Home https://server7.kproxy.com/servlet/redirect.srv/sruj/smyrwpoii/p2/ Sport https://server7.kproxy.com/servlet/redirect.srv/sruj/smyrwpoii/p2/ Injured Ohio State Running Back Trey Sermon “Going Well,” Travels Back to Columbus Tuesday

Injured Ohio State Running Back Trey Sermon “Going Well,” Travels Back to Columbus Tuesday



Trey Sermons Monday night in Miami did not go as planned.

The late-rising Ohio State setback suffered an apparent upper body injury in the first run of the national championship game against Alabama, prompting him to go to the visiting locker room and subsequently demand a trip to a local hospital. However, he seems to have avoided something bigger.

The sermon “is doing well” and travels back to Columbus Tuesday after the 52-24 loss, a spokesman for the team said that morning. His mother, Natoshia Mitchell, told Columbus Dispatch that his injury was not serious, even though both she and the football program refused to share the specifics of it. After the game, head coach Ryan Day had said the tailback was vicious and “definitely in pain.”

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The end of the sermon season came almost as abruptly as his rise late in the season.

He was, one might argue, the most important player on Ohio State’s list, not named Justin Fields. After a pedestrian’s first four games as Buckeye following a transfer from Oklahoma, he ran for 100-plus yards in three straight outings. The sermon counted 112 yards in Michigan State, broke the program’s single-game rushing mark by 331 yards versus Northwestern in the Big Ten title game, and then carried the ball in 193 yards in the Sugar Bowl. Next to Fields, he became one of the team’s top offensive weapons down the stretch.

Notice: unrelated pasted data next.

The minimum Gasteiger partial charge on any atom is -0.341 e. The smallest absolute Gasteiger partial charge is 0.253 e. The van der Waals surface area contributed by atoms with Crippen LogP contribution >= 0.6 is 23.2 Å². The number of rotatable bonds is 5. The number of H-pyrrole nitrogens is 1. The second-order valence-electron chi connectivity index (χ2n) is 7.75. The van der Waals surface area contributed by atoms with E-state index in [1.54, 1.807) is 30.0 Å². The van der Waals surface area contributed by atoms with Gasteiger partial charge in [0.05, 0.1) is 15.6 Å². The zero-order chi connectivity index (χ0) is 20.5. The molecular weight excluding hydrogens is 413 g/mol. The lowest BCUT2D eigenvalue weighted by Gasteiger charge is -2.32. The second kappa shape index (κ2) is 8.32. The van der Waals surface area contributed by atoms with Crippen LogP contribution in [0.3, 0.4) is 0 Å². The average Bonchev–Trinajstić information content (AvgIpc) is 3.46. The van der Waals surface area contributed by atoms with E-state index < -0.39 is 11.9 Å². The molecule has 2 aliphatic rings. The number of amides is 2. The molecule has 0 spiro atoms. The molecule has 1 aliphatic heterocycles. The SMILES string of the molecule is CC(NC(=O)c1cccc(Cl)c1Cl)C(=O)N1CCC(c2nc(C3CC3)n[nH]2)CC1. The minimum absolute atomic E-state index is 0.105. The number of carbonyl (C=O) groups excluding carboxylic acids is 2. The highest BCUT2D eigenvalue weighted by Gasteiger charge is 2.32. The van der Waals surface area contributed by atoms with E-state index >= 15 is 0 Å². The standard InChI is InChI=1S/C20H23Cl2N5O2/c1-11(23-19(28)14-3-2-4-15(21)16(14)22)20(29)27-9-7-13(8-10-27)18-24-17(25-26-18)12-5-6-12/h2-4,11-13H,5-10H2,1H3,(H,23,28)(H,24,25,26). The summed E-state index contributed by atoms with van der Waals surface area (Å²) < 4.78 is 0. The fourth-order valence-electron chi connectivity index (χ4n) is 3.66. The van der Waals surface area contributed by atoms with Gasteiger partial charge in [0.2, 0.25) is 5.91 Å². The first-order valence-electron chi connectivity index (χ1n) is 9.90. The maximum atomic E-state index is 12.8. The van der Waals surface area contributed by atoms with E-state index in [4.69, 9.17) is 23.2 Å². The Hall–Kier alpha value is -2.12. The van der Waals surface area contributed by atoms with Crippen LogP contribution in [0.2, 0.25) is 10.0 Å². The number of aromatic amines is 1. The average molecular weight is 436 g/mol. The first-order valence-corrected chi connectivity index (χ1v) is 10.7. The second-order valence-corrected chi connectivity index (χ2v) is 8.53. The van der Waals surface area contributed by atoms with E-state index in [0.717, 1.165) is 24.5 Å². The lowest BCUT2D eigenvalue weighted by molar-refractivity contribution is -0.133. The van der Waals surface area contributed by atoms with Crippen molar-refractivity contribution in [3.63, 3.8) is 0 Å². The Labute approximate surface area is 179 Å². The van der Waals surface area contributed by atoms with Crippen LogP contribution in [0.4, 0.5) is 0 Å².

Instead of the sermon on Monday, the Master Teague managed with 15 yards for 65 yards and two touchdowns, while Marcus Crowley played his first offensive snaps of the season to record six rushes for 14 yards. The sermon evening ended after a carry in two yards.

The sermon, a fourth-year senior, is expected to leave Ohio State for the 2021 NFL draft instead of spending the fifth season of eligibility allowed by the NCAA.


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